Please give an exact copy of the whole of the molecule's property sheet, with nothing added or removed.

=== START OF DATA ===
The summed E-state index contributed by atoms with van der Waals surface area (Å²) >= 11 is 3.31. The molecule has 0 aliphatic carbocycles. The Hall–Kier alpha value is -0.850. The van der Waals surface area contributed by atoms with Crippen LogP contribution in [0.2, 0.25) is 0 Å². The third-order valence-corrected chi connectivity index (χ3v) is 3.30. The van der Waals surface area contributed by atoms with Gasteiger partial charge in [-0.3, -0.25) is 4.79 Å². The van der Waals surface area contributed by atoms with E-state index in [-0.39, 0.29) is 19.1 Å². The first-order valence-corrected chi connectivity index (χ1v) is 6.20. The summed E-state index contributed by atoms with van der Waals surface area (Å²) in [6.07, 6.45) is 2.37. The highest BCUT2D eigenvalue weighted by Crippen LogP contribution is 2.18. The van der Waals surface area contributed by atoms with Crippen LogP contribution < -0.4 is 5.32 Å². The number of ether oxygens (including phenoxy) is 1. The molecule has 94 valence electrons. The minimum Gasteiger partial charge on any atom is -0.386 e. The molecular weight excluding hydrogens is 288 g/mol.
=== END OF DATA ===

The summed E-state index contributed by atoms with van der Waals surface area (Å²) >= 11 is 3.31. The molecule has 0 aliphatic carbocycles. The Hall–Kier alpha value is -0.850. The van der Waals surface area contributed by atoms with Crippen LogP contribution in [0.2, 0.25) is 0 Å². The third-order valence-corrected chi connectivity index (χ3v) is 3.30. The van der Waals surface area contributed by atoms with Gasteiger partial charge in [-0.3, -0.25) is 4.79 Å². The van der Waals surface area contributed by atoms with E-state index in [-0.39, 0.29) is 19.1 Å². The first-order valence-corrected chi connectivity index (χ1v) is 6.20. The summed E-state index contributed by atoms with van der Waals surface area (Å²) in [6.07, 6.45) is 2.37. The highest BCUT2D eigenvalue weighted by Crippen LogP contribution is 2.18. The van der Waals surface area contributed by atoms with Crippen LogP contribution < -0.4 is 5.32 Å². The number of ether oxygens (including phenoxy) is 1. The molecule has 94 valence electrons. The minimum Gasteiger partial charge on any atom is -0.386 e. The molecular weight excluding hydrogens is 288 g/mol.